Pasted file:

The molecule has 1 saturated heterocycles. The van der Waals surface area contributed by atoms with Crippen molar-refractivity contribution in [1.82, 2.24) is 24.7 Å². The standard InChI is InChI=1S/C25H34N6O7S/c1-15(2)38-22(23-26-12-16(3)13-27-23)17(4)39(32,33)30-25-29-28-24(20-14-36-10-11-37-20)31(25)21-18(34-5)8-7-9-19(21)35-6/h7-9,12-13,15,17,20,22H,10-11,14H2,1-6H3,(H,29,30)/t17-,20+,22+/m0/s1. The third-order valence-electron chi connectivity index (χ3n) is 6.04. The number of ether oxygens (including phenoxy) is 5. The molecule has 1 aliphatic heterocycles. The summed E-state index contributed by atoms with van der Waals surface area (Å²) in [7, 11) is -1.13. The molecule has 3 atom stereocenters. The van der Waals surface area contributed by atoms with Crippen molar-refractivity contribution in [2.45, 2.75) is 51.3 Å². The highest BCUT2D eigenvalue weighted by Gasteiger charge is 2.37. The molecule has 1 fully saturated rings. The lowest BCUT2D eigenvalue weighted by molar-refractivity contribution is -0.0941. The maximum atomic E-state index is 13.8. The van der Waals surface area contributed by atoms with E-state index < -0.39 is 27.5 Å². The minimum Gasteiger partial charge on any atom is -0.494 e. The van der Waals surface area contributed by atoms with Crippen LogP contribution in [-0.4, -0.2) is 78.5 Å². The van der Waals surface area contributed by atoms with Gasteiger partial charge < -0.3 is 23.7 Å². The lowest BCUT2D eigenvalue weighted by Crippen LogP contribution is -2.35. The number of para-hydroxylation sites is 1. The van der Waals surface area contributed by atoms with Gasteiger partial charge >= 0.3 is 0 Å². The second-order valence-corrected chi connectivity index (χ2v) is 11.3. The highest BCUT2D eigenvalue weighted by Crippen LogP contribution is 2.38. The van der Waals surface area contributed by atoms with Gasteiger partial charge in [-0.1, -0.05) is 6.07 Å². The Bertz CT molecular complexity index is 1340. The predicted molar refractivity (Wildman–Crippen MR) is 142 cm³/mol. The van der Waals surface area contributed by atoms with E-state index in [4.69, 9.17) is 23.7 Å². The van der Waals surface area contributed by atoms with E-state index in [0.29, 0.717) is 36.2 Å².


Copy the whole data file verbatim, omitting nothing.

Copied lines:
The molecule has 1 saturated heterocycles. The van der Waals surface area contributed by atoms with Crippen molar-refractivity contribution in [1.82, 2.24) is 24.7 Å². The standard InChI is InChI=1S/C25H34N6O7S/c1-15(2)38-22(23-26-12-16(3)13-27-23)17(4)39(32,33)30-25-29-28-24(20-14-36-10-11-37-20)31(25)21-18(34-5)8-7-9-19(21)35-6/h7-9,12-13,15,17,20,22H,10-11,14H2,1-6H3,(H,29,30)/t17-,20+,22+/m0/s1. The third-order valence-electron chi connectivity index (χ3n) is 6.04. The number of ether oxygens (including phenoxy) is 5. The molecule has 1 aliphatic heterocycles. The summed E-state index contributed by atoms with van der Waals surface area (Å²) in [7, 11) is -1.13. The molecule has 3 atom stereocenters. The van der Waals surface area contributed by atoms with Crippen molar-refractivity contribution in [2.45, 2.75) is 51.3 Å². The highest BCUT2D eigenvalue weighted by Gasteiger charge is 2.37. The molecule has 1 fully saturated rings. The lowest BCUT2D eigenvalue weighted by molar-refractivity contribution is -0.0941. The maximum atomic E-state index is 13.8. The van der Waals surface area contributed by atoms with E-state index < -0.39 is 27.5 Å². The minimum Gasteiger partial charge on any atom is -0.494 e. The van der Waals surface area contributed by atoms with Crippen LogP contribution in [-0.4, -0.2) is 78.5 Å². The van der Waals surface area contributed by atoms with Gasteiger partial charge < -0.3 is 23.7 Å². The lowest BCUT2D eigenvalue weighted by Crippen LogP contribution is -2.35. The number of para-hydroxylation sites is 1. The van der Waals surface area contributed by atoms with Gasteiger partial charge >= 0.3 is 0 Å². The second-order valence-corrected chi connectivity index (χ2v) is 11.3. The highest BCUT2D eigenvalue weighted by Crippen LogP contribution is 2.38. The van der Waals surface area contributed by atoms with Gasteiger partial charge in [-0.1, -0.05) is 6.07 Å². The Bertz CT molecular complexity index is 1340. The predicted molar refractivity (Wildman–Crippen MR) is 142 cm³/mol. The van der Waals surface area contributed by atoms with E-state index in [4.69, 9.17) is 23.7 Å². The van der Waals surface area contributed by atoms with E-state index in [0.29, 0.717) is 36.2 Å².